Harrah’s didn’t announce its implosion until the day before, set it for 2:30 a.m. on Valentine’s Day and discouraged public attendance. It was as much a mercy killing as anything else.
Opened: Dec. 15, 1952
Imploded: Nov. 26, 1996
What’s there now: The Venetian
Best remembered as the home of the Rat Pack, thanks to a series of informal shows in 1960 while Frank Sinatra, Dean Martin, Sammy Davis Jr. and the rest were filming “Ocean’s 11,” the Sands had another musical claim to fame. In 1956, during a break from performing at the New Frontier, Elvis Presley and his band members heard Freddie Bell and His Bell Boys perform a version of Willie Mae “Big Mama” Thornton’s “Hound Dog” in the Sands lounge. Two months later, Presley released his own take on it, and it went on to become one of his signature songs.
Hollywood got a couple of licks in on the Sands before its implosion when a full-size airplane was sent through the porte cochère and into the casino lobby for a scene in “Con Air.”
Sands officials said they purposely tried to keep crowds to a minimum at the implosion as they were too busy to make a show of it. Indeed, they didn’t unveil plans for The Venetian until just hours before the Sands fell. We described it at the time as “an implosion so clean and without frills, even the dust stayed on site.”
10. EL RANCHO
Opened: Sept. 2, 1948
Imploded: Oct. 3, 2000
What’s there now: Fontainebleau Las Vegas
The Thunderbird was the fourth resort on the Strip, following the El Rancho, the Last Frontier and the Flamingo. A confusing rebrand as the El Rancho, which had long since closed, did it no favors, and the hotel was shuttered in 1992. After several proposed replacements — including resorts with country music, spaceship and London themes — fell through over the next eight years, Turnberry Associates bought the crumbling property to implode it.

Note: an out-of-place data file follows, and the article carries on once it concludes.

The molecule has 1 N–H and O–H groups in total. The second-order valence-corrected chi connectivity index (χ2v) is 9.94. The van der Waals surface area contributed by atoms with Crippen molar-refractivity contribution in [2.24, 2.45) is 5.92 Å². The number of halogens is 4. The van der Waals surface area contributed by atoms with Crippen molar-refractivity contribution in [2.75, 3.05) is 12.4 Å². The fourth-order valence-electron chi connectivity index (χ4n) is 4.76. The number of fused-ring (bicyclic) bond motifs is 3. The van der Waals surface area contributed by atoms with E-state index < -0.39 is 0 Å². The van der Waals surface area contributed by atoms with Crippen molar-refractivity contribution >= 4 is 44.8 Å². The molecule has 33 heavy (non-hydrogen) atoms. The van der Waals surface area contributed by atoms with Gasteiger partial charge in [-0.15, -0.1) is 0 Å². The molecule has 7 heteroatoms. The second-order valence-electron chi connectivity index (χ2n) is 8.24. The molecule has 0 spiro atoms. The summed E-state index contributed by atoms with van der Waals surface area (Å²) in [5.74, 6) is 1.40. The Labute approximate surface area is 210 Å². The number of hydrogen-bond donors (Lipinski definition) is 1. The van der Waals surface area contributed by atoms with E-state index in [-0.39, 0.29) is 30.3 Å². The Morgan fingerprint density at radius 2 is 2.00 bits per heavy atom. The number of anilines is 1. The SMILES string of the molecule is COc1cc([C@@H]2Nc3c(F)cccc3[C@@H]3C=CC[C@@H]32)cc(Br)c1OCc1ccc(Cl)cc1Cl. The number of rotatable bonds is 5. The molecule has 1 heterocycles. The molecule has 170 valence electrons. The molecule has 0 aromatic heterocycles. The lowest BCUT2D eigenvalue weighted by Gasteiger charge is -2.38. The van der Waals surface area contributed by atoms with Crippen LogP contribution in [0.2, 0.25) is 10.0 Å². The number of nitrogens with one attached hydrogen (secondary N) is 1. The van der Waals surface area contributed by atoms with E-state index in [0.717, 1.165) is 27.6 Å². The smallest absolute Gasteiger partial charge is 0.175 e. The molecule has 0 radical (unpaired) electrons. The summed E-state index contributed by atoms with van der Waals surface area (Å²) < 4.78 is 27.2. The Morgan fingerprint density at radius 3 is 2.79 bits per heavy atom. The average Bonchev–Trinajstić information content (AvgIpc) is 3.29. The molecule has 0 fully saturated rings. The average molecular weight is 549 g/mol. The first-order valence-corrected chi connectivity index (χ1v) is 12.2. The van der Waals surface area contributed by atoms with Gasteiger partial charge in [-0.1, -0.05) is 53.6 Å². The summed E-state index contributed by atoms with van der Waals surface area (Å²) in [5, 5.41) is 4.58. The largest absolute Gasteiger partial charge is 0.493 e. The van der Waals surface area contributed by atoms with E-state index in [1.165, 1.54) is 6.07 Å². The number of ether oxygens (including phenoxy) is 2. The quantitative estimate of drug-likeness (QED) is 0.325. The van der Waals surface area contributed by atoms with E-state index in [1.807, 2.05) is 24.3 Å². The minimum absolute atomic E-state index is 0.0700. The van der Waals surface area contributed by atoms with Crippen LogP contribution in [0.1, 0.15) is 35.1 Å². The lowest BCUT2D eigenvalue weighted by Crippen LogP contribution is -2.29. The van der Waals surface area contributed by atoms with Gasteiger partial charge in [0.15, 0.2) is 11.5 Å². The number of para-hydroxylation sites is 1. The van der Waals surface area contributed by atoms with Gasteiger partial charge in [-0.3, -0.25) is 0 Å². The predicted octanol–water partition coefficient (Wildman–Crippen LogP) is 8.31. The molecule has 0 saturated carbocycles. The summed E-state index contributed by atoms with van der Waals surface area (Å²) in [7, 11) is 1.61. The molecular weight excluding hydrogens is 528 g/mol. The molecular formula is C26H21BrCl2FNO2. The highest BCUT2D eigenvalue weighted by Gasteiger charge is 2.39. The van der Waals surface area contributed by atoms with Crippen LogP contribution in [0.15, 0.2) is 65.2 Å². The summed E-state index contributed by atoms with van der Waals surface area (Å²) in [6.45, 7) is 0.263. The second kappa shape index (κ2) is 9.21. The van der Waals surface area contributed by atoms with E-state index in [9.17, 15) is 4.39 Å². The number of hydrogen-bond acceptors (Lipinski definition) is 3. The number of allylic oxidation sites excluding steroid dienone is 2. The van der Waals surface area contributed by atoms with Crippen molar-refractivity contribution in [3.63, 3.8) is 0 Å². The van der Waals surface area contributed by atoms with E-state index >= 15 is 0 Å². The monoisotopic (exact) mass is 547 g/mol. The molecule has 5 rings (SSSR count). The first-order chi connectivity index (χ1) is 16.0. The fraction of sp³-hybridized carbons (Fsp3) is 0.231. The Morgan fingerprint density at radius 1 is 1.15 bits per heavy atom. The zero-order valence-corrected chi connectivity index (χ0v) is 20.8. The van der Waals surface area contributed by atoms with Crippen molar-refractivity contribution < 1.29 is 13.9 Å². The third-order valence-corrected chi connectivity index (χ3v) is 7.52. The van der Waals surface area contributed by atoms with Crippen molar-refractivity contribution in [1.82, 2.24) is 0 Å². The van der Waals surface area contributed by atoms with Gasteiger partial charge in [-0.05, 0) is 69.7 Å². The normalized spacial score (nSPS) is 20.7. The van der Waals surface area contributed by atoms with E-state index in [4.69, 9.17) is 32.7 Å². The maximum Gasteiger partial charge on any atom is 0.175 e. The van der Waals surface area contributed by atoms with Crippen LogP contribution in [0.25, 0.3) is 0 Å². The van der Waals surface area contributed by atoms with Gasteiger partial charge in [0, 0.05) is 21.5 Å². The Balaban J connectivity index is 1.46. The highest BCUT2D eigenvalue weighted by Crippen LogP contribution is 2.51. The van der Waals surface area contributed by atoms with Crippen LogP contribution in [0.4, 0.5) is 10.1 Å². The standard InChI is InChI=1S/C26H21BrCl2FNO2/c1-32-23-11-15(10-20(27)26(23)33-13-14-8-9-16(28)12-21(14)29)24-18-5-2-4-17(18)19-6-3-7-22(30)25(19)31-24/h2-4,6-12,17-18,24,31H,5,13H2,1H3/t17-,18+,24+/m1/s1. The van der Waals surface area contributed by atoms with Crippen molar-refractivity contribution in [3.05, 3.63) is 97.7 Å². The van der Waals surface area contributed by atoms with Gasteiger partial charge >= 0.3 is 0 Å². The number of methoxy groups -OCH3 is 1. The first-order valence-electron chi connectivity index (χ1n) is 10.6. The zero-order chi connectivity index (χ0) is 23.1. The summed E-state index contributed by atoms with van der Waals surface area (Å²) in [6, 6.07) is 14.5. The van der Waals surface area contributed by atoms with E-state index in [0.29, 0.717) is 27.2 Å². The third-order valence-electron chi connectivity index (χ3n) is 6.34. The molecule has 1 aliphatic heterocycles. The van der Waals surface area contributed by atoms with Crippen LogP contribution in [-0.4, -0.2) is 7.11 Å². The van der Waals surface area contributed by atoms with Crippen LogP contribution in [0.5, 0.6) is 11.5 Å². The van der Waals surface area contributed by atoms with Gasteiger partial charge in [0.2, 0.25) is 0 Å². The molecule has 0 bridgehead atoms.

“We wanted to clean up the site for the people of Las Vegas and to get rid of an eyesore,” Jeffrey Soffer, a principal with the company that was building the neighboring Turnberry Towers, told us at the time. Turnberry requested an early-morning midweek implosion to keep crowds away and reduce security costs. Police estimated the number of onlookers at about 2,000. “The crowd was decidedly low-brow,” we told readers, “with many drinking libations from Westward Ho and Slots-A-Fun to-go cups.”
Opened: Sept. 3, 1954
Imploded: Jan. 11, 2006
What’s there now: the Showboat Park Apartments
“We really were the first true locals’ casino,” J. Kell Houssels Jr. said as the hotel he helped found was being brought down. Known as The Showboat for all but the final four years of its existence, the riverboat-themed property on East Fremont Street had been popular for its 106-lane bowling alley that for 40 years was a stop on the Professional Bowlers Association Tour. The Showboat Sports Pavilion hosted national TV tapings for the American Wrestling Association and was a temporary home for the L.A. Thunderbirds roller derby team before the venue was turned into a bingo hall.
Only about 100 invited guests — including a handful from Station Casinos, which demolished the building with future development in mind — witnessed the implosion a little after 7 a.m. on a chilly Wednesday morning.
Opened: Sept. 23, 1965
Imploded: May 9, 2006
What’s there now: Waldorf Astoria
The Coney Island-themed casino didn’t arrive on the Strip fully formed. In 1989, Norbert Jansen combined the Slot Joynt with a longstanding Holiday Inn, which had recently been rebranded as the Viscount, to form the Boardwalk. By the mid-’90s, its facade boasted large-scale models of a wooden roller coaster, Ferris wheel and parachute drop, and you could enter beneath a massive clown face to see Murray Langston, aka the Unknown Comic, tell jokes with a paper sack over his head for $5.95.